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Aces of Trades: Tri-Rivers teachers find new career with Saums Market and The Bratty Wagon

The Marion Star
The Marion Star
 2022-06-21
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CAREY – As a youngster, Sheila Hamm knew exactly what she wanted to do.

“As a kid I was either in the kitchen with my grandmother or the garden with my grandfather," recalled Hamm. "Either way, I was always fascinated with food and what you could make out of such simple fresh ingredients. Dining in a restaurant was only for very special occasions, but I was mesmerized by the smells, flavors, sounds and smiles on people’s faces.”

“I knew I wanted to be a chef," she added.

Today, Hamm and her husband, Jim Rittler, own and operate Saums Market in Carey.

“We’re known for our house-made German-style Bratwurst,” she said. “We grind our own ground beef daily, cut steaks daily. It’s all carry-out, and we wholesale our products to other businesses and restaurants.”

It’s called Saums Market, by the way, because the previous owner’s last name was Saums.

“We kept the name because of the reputation that was built around the bratwurst," noted Hamm.

The two also own The Bratty Wagon, a food truck often seen in Marion.

“We serve brat patties, which we call The Bratty,” she said. “We also serve smoked pork, smoked brisket and grilled bologna. Marion is a huge supporter of The Bratty Wagon.”

Hamm grew up in Wadsworth, graduated from Wadsworth High School in 1982 (and took vocational culinary arts at Copley High School), then studied food production management at The University of Akron, business management at Franklin Business College, business management and career tech education at Ohio State, career tech education at Toledo University and culinary arts at Hocking College.

She subsequently taught culinary arts at Tri-Rivers Career Center in Marion.

“I first started to think about teaching when I realized I wanted to give back what was given to me as a teenager" said Hamm. "I had an amazing culinary instructor who instilled the drive that anything I wanted to do was possible. She helped me get a scholarship to get me started in college.”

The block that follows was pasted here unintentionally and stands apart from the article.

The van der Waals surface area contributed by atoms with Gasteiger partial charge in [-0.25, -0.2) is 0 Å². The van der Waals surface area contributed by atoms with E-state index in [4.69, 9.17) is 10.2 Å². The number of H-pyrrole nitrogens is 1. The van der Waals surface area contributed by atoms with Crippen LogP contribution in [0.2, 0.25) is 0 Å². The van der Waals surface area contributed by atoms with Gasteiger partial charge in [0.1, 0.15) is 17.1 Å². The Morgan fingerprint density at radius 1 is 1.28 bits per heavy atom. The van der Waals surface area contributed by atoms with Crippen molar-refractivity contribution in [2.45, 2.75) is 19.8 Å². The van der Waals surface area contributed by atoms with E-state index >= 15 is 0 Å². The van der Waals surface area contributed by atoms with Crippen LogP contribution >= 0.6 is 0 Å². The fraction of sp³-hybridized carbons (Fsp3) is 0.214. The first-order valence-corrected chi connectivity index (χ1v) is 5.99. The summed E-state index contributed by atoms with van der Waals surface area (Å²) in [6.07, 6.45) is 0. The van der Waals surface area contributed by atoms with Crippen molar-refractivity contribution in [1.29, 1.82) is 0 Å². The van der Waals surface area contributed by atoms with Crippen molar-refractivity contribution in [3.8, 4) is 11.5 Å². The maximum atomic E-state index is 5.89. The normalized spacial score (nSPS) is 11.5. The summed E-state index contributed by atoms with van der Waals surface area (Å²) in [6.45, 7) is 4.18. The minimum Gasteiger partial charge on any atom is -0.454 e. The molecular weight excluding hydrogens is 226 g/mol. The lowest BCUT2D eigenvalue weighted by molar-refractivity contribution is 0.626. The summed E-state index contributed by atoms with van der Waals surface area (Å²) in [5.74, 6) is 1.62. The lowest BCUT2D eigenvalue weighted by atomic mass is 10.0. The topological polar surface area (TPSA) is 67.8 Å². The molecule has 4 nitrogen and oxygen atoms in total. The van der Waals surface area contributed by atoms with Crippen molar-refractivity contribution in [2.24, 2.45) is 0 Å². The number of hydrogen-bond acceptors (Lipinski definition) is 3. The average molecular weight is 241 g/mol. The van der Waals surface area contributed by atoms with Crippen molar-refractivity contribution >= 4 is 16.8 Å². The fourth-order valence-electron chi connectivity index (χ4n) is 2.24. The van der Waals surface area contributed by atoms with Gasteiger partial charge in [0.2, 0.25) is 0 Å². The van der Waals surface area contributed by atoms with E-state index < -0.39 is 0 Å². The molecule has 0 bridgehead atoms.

Meanwhile, Rittler grew up in Cardington and taught ag industrial power at Tri-Rivers for more than two decades.

“I was a farm kid and loved agriculture and working with livestock,” he said. “It never even crossed my mind about owning a meat market. I always wanted to be a large animal veterinarian, not a meat cutter.”

Still, he added, “I enjoy talking to the customers. They come in as strangers and leave as friends. The best part is getting to know our regular customers.”

The two bought Saums six years ago.

“We wanted something for a retirement plan,” Hamm said. “Saums Meats had been in business for 33 years prior to us buying it.”

“My role is to do whatever needs done,” she stated. “Some days I make bratwurst, smoke meat or cut steaks, wait on customers, cater events. Other days I put stock away, sweep and mop the floors. I really can’t complain. I’ve had a very blessed life.”

Saums Market is located at 501 N. Vance St. in Carey. For more information, call 419-396-6905 or look on Facebook.

Aces of Trades is a weekly series focusing on people and their jobs — whether they’re unusual jobs, fun jobs or people who take ordinary jobs and make them extraordinary. If you have a suggestion for a future profile, let us know at news@marionstar.com.

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